Change to Age Pension rates
The rate of a full Age Pension, including Pension and Energy Supplements, increased on 20 March 2022. It is now $987.60 per fortnight for singles and $744.40 per fortnight for each eligible member of a couple.
Do not assume that you don’t qualify for the Age Pension if you are of Age Pension age and/or working. Check the new eligibility rules here.
Super work test requirement
From 1 July 2022, superannuation rules will no longer require people aged 67 to 74 to meet a work test to be able to contribute to super. However, updated tax laws mean meeting the work test is a continued condition for eligibility to make a personal deductible contribution. Under the work test, individuals must work 40 hours in 30 consecutive days in the financial year in which the contribution is made.
Super Guarantee threshold removed
From 1 July, the $450 income threshold at which point employers must make super contributions for employees will be removed. Employers will be required to pay contributions for all employees regardless of income.
Reduced age for downsizer contributions
From 1 July, the minimum age at which an individual can make a downsizer contribution will be reduced from 65 to 60 and both major political parties have vowed to further reduce eligibility to 55 from 1 July 2023.
The parties also pledged to double the amount of time older Australians have to structure their assets after the sale of their home from one year to two.
All the other downsizer eligibility criteria remain unchanged, including the requirement for the contribution to be made within 90 days of receipt of the sale proceeds. You can find an expert guide to downsizing here.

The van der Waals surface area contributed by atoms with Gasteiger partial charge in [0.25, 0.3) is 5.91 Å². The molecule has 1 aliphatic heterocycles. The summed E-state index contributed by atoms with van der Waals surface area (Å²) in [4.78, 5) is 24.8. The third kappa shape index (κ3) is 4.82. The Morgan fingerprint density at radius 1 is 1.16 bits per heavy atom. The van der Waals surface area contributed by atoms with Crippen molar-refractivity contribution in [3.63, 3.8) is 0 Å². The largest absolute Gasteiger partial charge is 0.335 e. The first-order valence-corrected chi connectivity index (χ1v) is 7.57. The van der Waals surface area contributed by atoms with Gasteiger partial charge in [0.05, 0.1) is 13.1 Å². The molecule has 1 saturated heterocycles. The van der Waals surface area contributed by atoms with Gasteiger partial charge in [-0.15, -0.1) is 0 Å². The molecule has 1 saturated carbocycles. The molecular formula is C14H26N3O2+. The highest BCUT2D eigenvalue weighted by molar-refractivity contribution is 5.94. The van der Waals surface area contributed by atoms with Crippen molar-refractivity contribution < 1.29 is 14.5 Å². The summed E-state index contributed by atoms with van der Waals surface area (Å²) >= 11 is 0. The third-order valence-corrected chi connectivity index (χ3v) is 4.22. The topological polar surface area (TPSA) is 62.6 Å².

Home Equity Access Scheme
This scheme, called the Pension Loans Scheme until 31 December 2021, now has a lower interest rate (3.95 per cent) and from 1 July, homeowners aged 66 and over can receive two lump-sum payments a year, capped at 50 per cent of the annual Age Pension rate. Also from 1 July, a No Negative Equity Guarantee will be introduced to ensure that no participant will need to repay more than the equity he or she holds in the property used to secure the loan.
Minimum drawdown requirement
The government has extended the temporary reduced minimum drawdown rates to 30 June 2023 for the financial year 2022/23.
The measure started in March 2020 in response to the impact of COVID-19 on investment markets. Reduced minimum rates give you the option to manage your income payments differently during difficult times.
From 1 July 2023, this temporary reduction ends, and the government minimum drawdown rates for the 2023/24 financial year onwards will revert to the default rate.
Health card eligibility extended
Changes to your income and assets may mean you now qualify for a Commonwealth Seniors Health Card (CSHC), which entitles you to much more than assistance with medical and pharmacy expenses. Even some self-funded retirees may be eligible. Also, the Coalition has promised to give an extra 50,000 older Australians access to the CSHC if it wins the election – a move supported by Labor.
The Coalition says that if re-elected it will freeze deeming rates for two years in order to combat rising living costs – a measure Labor says it will support. Deeming rates are charged on an assumed level of income based on a person’s financial assets, including their investments, when determining pension payments.
The deeming rate for financial investments up to $53,600 for single pensioners, and $89,000 for pensioner couples, will be kept at 0.25 per cent. The upper rate, which applies to singles and couples over those income thresholds, will stay at 2.25 per cent.
Rapid antigen tests
Age pensioners and anyone with a Commonwealth Seniors Health Card(CSHC) or a Department of Veterans Affairs (DVA) card can receive 10 free rapid antigen tests.
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